This blog was originally written for the Smith Family Business Initiative at Cornell and published on their website.
The Coronavirus—which has, in a matter of months, unsettled lives, business and economies around the world—is only the latest example of a new fact of life for family business leaders: We are operating in a highly complex and fast-changing world.
Yet the impacts of globalization are not the only factors contributing to the increased complexity family business leaders face. The old model of one family running one business, generation after generation, is less apt to be true today than ever before. One recent study revealed that the average family business consists of five or more businesses.  The number of family offices and foundations is also on the rise. And, of course, the increasing sophistication of technology has led to disruptive innovation in countless industries. (Think Uber, Airbnb, and Amazon.)
Layering all of this change and complexity on top of the complexity inherent in all family business— actual family relations—and it becomes clear that family business leaders need a new mindset to help increase both their capacity and agility to deal with these new challenges.
One such mindset that I have used to great benefit with my clients is the family enterprise mindset. This says we are a family that aligns our purpose and values with all our enterprises to create success as we define it. That often means assessing if we have increased our talent, improved our reputation, perhaps even brought our faith or spirituality into our work.
This more holistic and integrated approach to creating a family enterprise presents its own challenges but it is essential for families that want to thrive into future generations. This greater emphasis on the family means that potentially everyone in the family will be invited to develop themselves over the long-term, not just for the enterprises, but for the well-being of the family, as well. So, how does it work?
How to Develop a Family Enterprise Mindset
Analogous to getting in shape, there are many ways to develop a family’s capacity and agility because different methods work for different people with differing goals. Let me share one practice that I have seen within vertical leadership development—the number-one trend in leadership development—that holds the potential to transform individuals, their families and even their enterprises.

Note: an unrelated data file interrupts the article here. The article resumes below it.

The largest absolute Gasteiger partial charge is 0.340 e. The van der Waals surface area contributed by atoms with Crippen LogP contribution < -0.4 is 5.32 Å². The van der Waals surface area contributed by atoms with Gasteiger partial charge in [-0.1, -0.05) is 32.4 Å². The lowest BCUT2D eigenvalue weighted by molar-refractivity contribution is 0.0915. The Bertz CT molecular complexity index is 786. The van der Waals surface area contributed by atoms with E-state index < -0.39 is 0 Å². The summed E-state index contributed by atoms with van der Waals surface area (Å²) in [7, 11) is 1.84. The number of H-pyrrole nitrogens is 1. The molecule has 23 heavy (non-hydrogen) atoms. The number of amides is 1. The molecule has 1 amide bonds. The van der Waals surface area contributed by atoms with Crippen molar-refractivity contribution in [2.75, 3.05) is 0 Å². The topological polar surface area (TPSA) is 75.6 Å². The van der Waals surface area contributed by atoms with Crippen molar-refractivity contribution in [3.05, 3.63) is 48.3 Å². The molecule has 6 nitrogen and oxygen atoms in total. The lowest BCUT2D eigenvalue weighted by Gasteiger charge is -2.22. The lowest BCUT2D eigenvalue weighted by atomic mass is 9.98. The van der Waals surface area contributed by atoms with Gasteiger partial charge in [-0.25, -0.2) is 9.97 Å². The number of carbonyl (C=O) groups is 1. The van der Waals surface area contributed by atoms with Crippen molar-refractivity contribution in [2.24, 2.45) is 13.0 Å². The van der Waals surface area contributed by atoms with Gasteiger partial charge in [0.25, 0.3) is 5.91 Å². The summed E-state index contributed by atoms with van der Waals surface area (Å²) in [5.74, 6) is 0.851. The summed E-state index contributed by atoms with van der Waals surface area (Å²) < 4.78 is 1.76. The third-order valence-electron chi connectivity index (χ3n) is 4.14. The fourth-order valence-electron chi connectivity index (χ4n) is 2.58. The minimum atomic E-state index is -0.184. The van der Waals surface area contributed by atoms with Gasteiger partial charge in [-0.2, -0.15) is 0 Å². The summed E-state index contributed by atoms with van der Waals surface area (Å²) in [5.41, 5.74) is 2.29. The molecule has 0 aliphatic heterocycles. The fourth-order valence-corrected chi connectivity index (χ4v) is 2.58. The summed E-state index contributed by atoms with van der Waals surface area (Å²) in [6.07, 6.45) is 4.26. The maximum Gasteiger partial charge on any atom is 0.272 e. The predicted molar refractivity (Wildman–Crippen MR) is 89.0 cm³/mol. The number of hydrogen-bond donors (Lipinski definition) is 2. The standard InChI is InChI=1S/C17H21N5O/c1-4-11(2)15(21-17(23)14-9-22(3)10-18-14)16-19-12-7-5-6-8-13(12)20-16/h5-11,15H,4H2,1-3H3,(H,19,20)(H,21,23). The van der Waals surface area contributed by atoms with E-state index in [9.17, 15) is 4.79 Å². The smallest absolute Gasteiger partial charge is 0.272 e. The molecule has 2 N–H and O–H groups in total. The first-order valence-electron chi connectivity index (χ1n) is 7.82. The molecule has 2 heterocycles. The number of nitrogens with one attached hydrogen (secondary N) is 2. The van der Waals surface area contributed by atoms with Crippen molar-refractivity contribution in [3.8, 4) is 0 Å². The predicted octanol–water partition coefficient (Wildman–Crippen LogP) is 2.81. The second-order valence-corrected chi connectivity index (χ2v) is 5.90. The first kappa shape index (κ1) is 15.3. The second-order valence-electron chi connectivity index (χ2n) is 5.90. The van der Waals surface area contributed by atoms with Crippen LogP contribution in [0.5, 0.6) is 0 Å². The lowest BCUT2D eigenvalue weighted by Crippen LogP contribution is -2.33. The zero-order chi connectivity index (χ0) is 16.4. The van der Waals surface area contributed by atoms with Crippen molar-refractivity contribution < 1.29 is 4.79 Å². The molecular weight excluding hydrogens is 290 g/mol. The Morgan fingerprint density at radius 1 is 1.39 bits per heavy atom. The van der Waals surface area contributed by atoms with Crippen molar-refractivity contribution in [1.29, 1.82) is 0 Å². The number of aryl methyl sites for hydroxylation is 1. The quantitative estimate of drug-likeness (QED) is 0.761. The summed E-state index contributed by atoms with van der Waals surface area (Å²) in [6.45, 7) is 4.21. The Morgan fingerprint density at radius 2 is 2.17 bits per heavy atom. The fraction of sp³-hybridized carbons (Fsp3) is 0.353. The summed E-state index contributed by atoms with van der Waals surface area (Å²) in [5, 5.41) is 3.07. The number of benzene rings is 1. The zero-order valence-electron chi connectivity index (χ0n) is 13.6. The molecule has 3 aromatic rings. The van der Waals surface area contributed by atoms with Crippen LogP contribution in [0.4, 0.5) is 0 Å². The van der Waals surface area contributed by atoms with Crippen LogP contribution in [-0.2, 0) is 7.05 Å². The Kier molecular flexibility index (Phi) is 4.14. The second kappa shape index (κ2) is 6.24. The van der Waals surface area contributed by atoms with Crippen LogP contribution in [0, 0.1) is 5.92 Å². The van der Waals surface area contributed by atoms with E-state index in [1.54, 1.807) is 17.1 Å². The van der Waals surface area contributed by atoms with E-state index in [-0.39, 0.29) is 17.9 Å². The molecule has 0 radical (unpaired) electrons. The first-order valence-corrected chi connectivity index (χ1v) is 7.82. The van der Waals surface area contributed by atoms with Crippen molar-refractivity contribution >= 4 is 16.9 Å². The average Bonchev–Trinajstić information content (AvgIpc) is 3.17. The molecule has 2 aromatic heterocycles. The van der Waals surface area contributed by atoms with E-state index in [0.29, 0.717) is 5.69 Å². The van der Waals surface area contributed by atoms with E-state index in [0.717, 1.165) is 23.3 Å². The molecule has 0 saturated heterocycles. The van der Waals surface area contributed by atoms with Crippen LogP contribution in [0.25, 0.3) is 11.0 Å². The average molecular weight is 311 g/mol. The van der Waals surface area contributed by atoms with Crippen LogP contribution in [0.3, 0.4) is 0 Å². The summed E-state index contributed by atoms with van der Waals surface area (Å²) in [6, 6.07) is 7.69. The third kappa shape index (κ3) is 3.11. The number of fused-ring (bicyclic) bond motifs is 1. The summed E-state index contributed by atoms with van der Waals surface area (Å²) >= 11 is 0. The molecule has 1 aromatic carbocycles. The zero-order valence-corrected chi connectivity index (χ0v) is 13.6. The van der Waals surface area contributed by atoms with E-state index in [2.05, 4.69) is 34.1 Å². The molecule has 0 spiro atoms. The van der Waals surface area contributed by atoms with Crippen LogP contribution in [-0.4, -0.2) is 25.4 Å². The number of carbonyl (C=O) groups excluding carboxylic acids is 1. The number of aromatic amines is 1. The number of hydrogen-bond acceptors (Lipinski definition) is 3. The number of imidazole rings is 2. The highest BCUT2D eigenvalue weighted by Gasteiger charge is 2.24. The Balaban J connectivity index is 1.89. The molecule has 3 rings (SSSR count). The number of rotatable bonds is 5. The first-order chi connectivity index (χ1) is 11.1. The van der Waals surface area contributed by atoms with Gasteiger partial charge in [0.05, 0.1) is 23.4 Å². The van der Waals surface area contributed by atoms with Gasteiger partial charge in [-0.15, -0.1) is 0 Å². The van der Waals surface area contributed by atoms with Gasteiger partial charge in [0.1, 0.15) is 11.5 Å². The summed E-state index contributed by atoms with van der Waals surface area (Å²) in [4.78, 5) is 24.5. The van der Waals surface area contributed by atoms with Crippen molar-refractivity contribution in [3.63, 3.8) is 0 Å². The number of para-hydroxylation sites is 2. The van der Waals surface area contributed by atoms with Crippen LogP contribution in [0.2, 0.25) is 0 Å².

The practice of Leadership Agility works, quite simply, by helping leaders develop a wider range of capacities and the agility to know which one to call on in which circumstance. Consider a simple analogy. There are many ways to get around: We can walk, run, ride a bike, drive a car, ride a train, fly in a plane. The agile traveler would be capable of them all but know that, even if she can fly, it makes more sense to walk to the corner store. Similarly, leadership agility helps you understand and develop your capacities—from seeing issues as individual problems to solve, to systemic issues to create a strategy for, to even cultural issues to influence—and the agility to decide which one is the best fit for the challenge you face.
For example, imagine it is another hectic day at the office. You feel like Indiana Jones trying to stay ahead of that boulder. Then your sister calls and asks if you can hire her son, Mattias. He is a good young man, a solid student and seems to work hard. To get one thing off your to-do list you say OK and think: One problem solved.
Now, imagine you have three other siblings with a total of nine children. Then it may be more effective to frame this as a systemic issue that requires a strategy: a family employment policy for all the cousins. It will take more time, no doubt, but is also likely to be far more effective than hiring process becoming nine one-offs.
Or, suppose you reflect on the situation and realize that although all nine cousins get along well as family members, they have no experience in making business decisions together as young professionals. So, you frame this as an opportunity to have them collaborate with an expert to recommend a family employment policy to the siblings. Again, it might not be as efficient in the short-term but it is likely to be highly effective at evolving the culture of the rising generation.
In today’s complex business environment, developing the capacity to frame what is a mere problem to solve, what is a systemic issue best addressed by a strategy, and what is a culture issue to start to influence—and the agility to choose which approach makes the most sense—is increasingly necessary. It also challenges the family to develop its overall capacity and agility to not only be a positive addition to its enterprises but also to the family itself.
Just like working out, you can avoid it and hope you are lucky; or you can commit to an ongoing practice and give yourself the best chance possible for success as you define it!
 The FFI/Goodman Longevity Study 2011